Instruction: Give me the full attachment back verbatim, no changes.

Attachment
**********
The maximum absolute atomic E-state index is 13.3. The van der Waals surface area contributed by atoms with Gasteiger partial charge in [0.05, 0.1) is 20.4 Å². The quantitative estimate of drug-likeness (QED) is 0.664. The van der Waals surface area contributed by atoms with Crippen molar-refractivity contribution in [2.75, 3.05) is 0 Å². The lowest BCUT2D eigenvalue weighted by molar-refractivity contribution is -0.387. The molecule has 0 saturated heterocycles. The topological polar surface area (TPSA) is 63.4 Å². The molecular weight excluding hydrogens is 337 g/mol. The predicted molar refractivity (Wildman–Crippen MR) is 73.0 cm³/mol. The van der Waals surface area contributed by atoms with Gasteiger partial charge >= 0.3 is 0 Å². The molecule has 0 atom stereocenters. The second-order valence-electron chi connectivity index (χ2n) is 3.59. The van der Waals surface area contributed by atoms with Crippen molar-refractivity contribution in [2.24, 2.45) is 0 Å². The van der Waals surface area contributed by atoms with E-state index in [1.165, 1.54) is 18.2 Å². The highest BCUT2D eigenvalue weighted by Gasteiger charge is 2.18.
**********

The maximum absolute atomic E-state index is 13.3. The van der Waals surface area contributed by atoms with Gasteiger partial charge in [0.05, 0.1) is 20.4 Å². The quantitative estimate of drug-likeness (QED) is 0.664. The van der Waals surface area contributed by atoms with Crippen molar-refractivity contribution in [2.75, 3.05) is 0 Å². The lowest BCUT2D eigenvalue weighted by molar-refractivity contribution is -0.387. The molecule has 0 saturated heterocycles. The topological polar surface area (TPSA) is 63.4 Å². The molecular weight excluding hydrogens is 337 g/mol. The predicted molar refractivity (Wildman–Crippen MR) is 73.0 cm³/mol. The van der Waals surface area contributed by atoms with Gasteiger partial charge >= 0.3 is 0 Å². The molecule has 0 atom stereocenters. The second-order valence-electron chi connectivity index (χ2n) is 3.59. The van der Waals surface area contributed by atoms with Crippen molar-refractivity contribution in [2.24, 2.45) is 0 Å². The van der Waals surface area contributed by atoms with E-state index in [1.165, 1.54) is 18.2 Å². The highest BCUT2D eigenvalue weighted by Gasteiger charge is 2.18.